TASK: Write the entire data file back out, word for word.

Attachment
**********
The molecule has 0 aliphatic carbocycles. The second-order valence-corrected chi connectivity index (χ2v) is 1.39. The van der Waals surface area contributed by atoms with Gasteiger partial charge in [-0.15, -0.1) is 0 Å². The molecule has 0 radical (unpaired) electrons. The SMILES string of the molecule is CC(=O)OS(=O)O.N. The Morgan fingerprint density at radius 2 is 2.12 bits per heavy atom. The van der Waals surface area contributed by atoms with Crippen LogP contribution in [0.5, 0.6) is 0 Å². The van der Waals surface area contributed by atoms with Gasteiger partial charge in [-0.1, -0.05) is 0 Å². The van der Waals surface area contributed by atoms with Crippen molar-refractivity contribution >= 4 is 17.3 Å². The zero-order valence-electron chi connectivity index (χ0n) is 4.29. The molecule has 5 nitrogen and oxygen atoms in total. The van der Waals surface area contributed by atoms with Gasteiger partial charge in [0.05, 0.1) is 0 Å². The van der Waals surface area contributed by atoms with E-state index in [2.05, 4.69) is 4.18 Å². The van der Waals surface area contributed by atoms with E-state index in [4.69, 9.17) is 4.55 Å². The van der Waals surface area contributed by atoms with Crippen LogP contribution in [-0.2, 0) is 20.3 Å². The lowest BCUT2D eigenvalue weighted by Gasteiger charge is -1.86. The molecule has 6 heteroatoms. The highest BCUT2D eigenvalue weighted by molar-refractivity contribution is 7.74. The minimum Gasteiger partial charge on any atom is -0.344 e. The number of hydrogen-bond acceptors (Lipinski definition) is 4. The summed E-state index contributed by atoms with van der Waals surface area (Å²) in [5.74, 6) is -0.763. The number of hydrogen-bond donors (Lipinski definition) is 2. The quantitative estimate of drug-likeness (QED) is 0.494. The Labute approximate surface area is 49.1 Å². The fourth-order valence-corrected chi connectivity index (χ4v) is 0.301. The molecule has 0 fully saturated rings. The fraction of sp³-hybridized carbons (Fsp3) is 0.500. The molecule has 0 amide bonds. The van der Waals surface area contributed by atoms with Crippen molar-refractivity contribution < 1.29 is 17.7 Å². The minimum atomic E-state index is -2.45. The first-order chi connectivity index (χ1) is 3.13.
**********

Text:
The molecule has 0 aliphatic carbocycles. The second-order valence-corrected chi connectivity index (χ2v) is 1.39. The van der Waals surface area contributed by atoms with Gasteiger partial charge in [-0.15, -0.1) is 0 Å². The molecule has 0 radical (unpaired) electrons. The SMILES string of the molecule is CC(=O)OS(=O)O.N. The Morgan fingerprint density at radius 2 is 2.12 bits per heavy atom. The van der Waals surface area contributed by atoms with Crippen LogP contribution in [0.5, 0.6) is 0 Å². The van der Waals surface area contributed by atoms with Gasteiger partial charge in [-0.1, -0.05) is 0 Å². The van der Waals surface area contributed by atoms with Crippen molar-refractivity contribution >= 4 is 17.3 Å². The zero-order valence-electron chi connectivity index (χ0n) is 4.29. The molecule has 5 nitrogen and oxygen atoms in total. The van der Waals surface area contributed by atoms with Gasteiger partial charge in [0.05, 0.1) is 0 Å². The van der Waals surface area contributed by atoms with E-state index in [2.05, 4.69) is 4.18 Å². The van der Waals surface area contributed by atoms with E-state index in [4.69, 9.17) is 4.55 Å². The van der Waals surface area contributed by atoms with Crippen LogP contribution in [-0.2, 0) is 20.3 Å². The lowest BCUT2D eigenvalue weighted by Gasteiger charge is -1.86. The molecule has 6 heteroatoms. The highest BCUT2D eigenvalue weighted by molar-refractivity contribution is 7.74. The minimum Gasteiger partial charge on any atom is -0.344 e. The number of hydrogen-bond acceptors (Lipinski definition) is 4. The summed E-state index contributed by atoms with van der Waals surface area (Å²) in [5.74, 6) is -0.763. The number of hydrogen-bond donors (Lipinski definition) is 2. The quantitative estimate of drug-likeness (QED) is 0.494. The Labute approximate surface area is 49.1 Å². The fourth-order valence-corrected chi connectivity index (χ4v) is 0.301. The molecule has 0 fully saturated rings. The fraction of sp³-hybridized carbons (Fsp3) is 0.500. The molecule has 0 amide bonds. The van der Waals surface area contributed by atoms with Crippen molar-refractivity contribution < 1.29 is 17.7 Å². The minimum atomic E-state index is -2.45. The first-order chi connectivity index (χ1) is 3.13.